Towering square-edged buildings cast imposing shadows on the busy sand streets, where Divya and Ashish were the only ones on horseback. Grand arches joined the buildings, splitting off onto ramps and staircases that covered each one’s face. On the ground, columns carved with twisted patterns rose from the boot-beaten ground, holding up facades carved with half-animal gods Divya wanted nothing to do with.

Deeper into the city, just before the ground sloped down into a brick-lined canal the river had been channeled into, a line of soldiers stood behind a barricade of sand and debris. Most of them faced the inside of the city, but a few watched as Ashish and Divya approached. Black beards like brick walls hid the men’s emotion.

Beyond the barricade, stair-step pyramids straddled the canal, with thin wisps of flame rising from their top levels and from the braziers at their corners. All else was invisible beneath a dirty, undulating crowd that swarmed like bees around the bases of the pyramids, shouting some slogan that their discordant voices made incomprehensible. On the far side of the district, in front of a tall mound the soldiers guarded even more closely than the others, the peasants concentrated into a tightened bunch almost as disciplined and well-armed as a true warband.

“You’d be wise to stop there,” said a brick-bearded soldier, his upright armor apron draped down his upright chest. “There’s a rebellion in our midst. The work of the jealous lesser cities, no doubt.”

Glancing across the vast expanse of the pyramids, Divya saw formidable barricades all around the inner wall of the city. On the far side, a magnificently robed and gilded figure sat on a high chair.

“It looks like the king is here himself,” said Divya, in the northern tongue. “Shall we take a closer look?”

“I’ll follow you,” said Ashish.

Turning Parul away, Divya picked a roundabout course through the thin, straight-sided streets wending between the ancient edifices that shaded them. Divya would have thought they looked palatial if not for the grim, bloody hue of their red stone walls.

Finally, they arrived at the edge of what was clearly a royal entourage. A great mound of wood like a siege tower rose four woman-heights from the brick-paved street, with a seated king buried underneath a crescent-shaped golden headdress and thick, rumpled cloak that must have been swelteringly hot, even with the shade of the gold-tasseled canopy above.

The soldiers around its base looked like the ones at the other barricades, but with polished armor, gilded pommels and larger, more neatly trimmed beards. More importantly, the soldiers numbered almost as many as the scabrous rebels who bawled at them from across the barricade. Better-armed as they were, and no doubt wiser in the ways of killing, the soldiers could not possibly lose if it came to a fight. The rebels looked ready to try anyway and die with their smashed jaws biting the bricks.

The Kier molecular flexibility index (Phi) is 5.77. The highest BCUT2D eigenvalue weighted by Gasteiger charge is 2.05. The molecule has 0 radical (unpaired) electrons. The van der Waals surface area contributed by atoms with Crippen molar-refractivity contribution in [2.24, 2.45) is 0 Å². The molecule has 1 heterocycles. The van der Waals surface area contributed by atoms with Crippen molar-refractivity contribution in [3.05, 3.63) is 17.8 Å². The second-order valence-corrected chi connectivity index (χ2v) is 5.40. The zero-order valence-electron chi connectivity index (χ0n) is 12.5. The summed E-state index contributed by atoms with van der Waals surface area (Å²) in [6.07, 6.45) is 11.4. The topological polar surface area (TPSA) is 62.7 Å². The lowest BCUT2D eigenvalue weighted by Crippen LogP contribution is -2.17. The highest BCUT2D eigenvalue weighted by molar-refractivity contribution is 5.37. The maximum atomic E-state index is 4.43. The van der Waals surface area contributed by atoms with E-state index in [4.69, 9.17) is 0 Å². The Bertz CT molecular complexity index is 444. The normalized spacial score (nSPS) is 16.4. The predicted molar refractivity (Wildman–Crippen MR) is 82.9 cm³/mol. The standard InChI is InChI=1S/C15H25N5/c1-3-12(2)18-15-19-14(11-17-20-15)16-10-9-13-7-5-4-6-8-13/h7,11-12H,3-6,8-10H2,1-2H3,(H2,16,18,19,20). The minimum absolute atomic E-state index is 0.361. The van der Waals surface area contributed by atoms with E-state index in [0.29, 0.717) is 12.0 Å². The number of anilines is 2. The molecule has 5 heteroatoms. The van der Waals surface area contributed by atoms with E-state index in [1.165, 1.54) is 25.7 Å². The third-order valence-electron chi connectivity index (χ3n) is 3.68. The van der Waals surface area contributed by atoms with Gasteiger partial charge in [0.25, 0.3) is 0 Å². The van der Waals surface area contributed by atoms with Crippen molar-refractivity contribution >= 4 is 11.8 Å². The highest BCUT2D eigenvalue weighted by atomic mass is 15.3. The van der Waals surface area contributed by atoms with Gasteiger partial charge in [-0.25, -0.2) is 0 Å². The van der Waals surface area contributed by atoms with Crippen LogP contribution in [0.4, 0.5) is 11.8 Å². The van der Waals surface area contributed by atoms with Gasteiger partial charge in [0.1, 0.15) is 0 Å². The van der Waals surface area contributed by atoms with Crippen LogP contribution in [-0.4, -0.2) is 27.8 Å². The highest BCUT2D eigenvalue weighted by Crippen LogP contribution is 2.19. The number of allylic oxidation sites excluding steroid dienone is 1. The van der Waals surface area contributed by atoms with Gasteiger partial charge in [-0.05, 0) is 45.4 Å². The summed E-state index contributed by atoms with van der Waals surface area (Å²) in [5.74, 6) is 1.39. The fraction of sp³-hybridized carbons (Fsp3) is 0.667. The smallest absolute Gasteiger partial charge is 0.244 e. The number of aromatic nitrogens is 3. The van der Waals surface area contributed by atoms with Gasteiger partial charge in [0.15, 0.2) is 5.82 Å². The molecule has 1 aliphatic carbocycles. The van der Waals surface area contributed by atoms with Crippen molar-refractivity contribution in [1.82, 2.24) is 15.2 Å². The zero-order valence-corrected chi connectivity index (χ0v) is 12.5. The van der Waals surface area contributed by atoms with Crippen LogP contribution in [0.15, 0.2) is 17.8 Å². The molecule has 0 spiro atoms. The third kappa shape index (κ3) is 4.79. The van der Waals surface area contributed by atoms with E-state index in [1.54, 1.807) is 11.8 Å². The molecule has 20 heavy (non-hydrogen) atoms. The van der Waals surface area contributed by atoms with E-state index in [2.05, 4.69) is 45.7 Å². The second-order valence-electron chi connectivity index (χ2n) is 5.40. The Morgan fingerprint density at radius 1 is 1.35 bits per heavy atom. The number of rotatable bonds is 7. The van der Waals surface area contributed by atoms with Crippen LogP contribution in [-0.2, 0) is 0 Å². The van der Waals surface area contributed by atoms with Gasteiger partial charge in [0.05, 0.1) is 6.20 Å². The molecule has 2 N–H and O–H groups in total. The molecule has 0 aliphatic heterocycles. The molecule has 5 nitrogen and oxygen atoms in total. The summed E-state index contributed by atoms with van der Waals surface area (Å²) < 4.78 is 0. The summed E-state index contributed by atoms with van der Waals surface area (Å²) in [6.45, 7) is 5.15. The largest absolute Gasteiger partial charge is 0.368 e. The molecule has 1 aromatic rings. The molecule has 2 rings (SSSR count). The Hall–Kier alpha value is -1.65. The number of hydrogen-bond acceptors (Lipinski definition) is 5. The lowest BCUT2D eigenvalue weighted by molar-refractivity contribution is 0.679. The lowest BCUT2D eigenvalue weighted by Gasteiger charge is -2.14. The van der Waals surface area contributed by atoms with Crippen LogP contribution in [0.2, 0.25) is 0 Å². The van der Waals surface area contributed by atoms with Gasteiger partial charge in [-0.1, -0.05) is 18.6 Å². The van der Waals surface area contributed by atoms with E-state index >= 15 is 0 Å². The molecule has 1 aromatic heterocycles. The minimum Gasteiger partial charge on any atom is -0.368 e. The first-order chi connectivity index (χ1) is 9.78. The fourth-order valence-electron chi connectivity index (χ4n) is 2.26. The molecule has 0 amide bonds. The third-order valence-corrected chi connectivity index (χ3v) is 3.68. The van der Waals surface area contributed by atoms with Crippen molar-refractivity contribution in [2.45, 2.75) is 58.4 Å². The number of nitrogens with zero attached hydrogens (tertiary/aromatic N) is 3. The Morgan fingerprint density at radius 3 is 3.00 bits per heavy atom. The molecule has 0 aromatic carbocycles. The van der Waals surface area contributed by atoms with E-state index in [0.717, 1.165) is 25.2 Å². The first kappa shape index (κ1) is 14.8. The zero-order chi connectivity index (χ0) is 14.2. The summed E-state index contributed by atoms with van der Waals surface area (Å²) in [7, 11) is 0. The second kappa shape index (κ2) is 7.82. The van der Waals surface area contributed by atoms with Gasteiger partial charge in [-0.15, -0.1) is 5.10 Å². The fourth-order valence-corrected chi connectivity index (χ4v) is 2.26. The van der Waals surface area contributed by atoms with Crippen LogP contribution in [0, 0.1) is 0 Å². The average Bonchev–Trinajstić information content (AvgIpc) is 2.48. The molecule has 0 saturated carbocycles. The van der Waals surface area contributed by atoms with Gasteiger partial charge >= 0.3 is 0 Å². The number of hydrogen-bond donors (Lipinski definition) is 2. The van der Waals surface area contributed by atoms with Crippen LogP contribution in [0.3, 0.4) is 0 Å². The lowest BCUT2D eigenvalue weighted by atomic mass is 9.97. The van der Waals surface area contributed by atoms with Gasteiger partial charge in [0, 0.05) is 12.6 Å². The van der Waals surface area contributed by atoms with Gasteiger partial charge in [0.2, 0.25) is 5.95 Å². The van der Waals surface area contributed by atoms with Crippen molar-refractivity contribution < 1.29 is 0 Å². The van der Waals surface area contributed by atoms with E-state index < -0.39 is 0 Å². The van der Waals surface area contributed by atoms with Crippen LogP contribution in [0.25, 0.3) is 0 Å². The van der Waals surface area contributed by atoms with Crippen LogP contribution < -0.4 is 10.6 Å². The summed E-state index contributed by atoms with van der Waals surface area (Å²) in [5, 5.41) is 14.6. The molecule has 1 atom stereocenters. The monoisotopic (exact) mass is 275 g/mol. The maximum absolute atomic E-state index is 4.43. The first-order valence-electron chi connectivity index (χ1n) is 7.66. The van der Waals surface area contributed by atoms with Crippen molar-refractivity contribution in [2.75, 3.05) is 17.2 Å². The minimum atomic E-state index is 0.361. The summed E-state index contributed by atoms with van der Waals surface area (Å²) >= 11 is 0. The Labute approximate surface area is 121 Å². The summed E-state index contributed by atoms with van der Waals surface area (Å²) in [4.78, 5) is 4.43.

Briefly, Divya was cruel enough to wonder if she would enjoy the morbid sight.

At the front of those doomed hellions stood a man, skinny but sinewy, unarmored and carrying a battered sword limp in his left hand while the other arm swiped and gestured wildly at the king, opening his mouth wider than Divya had ever seen a man open it.

“Nothings!” he bawled. “You offer us pittance and nothings! Another lord to play with our lives is not reparation! If one of your slaves smashes your finest pot, do you forgive him because he hitched up his kilt and pissed on it?”

That drew a brusque laugh from his followers, which Divya judged was partly fake.

“For as long as those slaves do their unnatural work…” the man went on, “free farmers starve! Free artisans are pushed aside, until we are no better off than those filthy…” he spaced his next few words with ragged breaths. “…disgusting, lowly, gods-forsaken slaves!”

There was a spell of silence. Perhaps the king meant it as a show of power, but to Divya it made him seem like a dullard.

Finally, the king stood and declared, “A son does not demand the world from his mother, and the children of the Red City may not speak and expect it to bend and break at their whim. You are peasants. You have been given a favor by those preferred by the gods. If you reject it, we will gladly deliver you their wrath instead.”

Divya and Ashish exchanged looks of surprise. By the sound of her voice, a queen sat on that high chair, not a king.

“Now would be a good time to leave,” said Divya, glancing back at the rebels.

“I agree.” As they rode away, Ashish seemed nearly as eager as his horse to be away from the commotion.

The search for the inn where their horses could rest did little to distract Divya from the sounds of incipient bloodshed. And the finding was no small task. In freer lands, it was easy to spot an inn by the way it towered over the rest of the village. Here, everything towered, and the tightly packed masonry made little room for stables.

Finally, nestled in what looked like the ruins of a much taller building, they found a house with a half-empty stable that promised hospitality. Inside the house, a withered young girl in a slave collar brushed intently at the dirt floor with a straw broom, then drew hurriedly aside as she saw the outsiders. Past her, a muscular old man leaned on a desk, spreading blue-tinted ink on a dusty sheaf of papyrus with a reed pen.

He looked up. “Need a place to sleep?” he grunted.

Divya stepped forward. “That, and something more.” She leaned over his desk. “We have two fine horses and need of employment. We seek anyone in this city hiring for couriers.” Before he could answer, she added, “I have gold shavings to pay for a name.”

“Important work like that? For freed slaves?” the man shrugged his hefty shoulders. “Not likely.”

“We are not slaves,” snapped Divya, “and we never have been. We are travelers from the north. My horse was purebred by the mighty amazon tribes, and so was I.”

“That’s even worse.” The man pointed back down the road. “Can’t you hear the noise those rabble are making? I hear they stormed a temple. Sent all the priests running like scared foxes. The gods won’t be happy. Nor will the king.”

“King?” said Ashish. “You mean the queen?”

The old man glanced at him, arching an eyebrow. “His mother’s handling this herself, is she? That’s a wise thing. After what the boy king did during the flood, he’s not halfway sharp enough to face the rebels. Cornered like they are, they’d eat him alive.” He leaned against the wall and sighed. “I remember a time when slaves were rare. You were made a slave because you’d done an injustice, not because you were weak and alone and someone wanted work out of you.” He pointed to the forlorn girl who had resumed sweeping the room. “I made sure mine had been made a slave justly. She was stealing from a butcher, and that’s how she ended up in a collar.”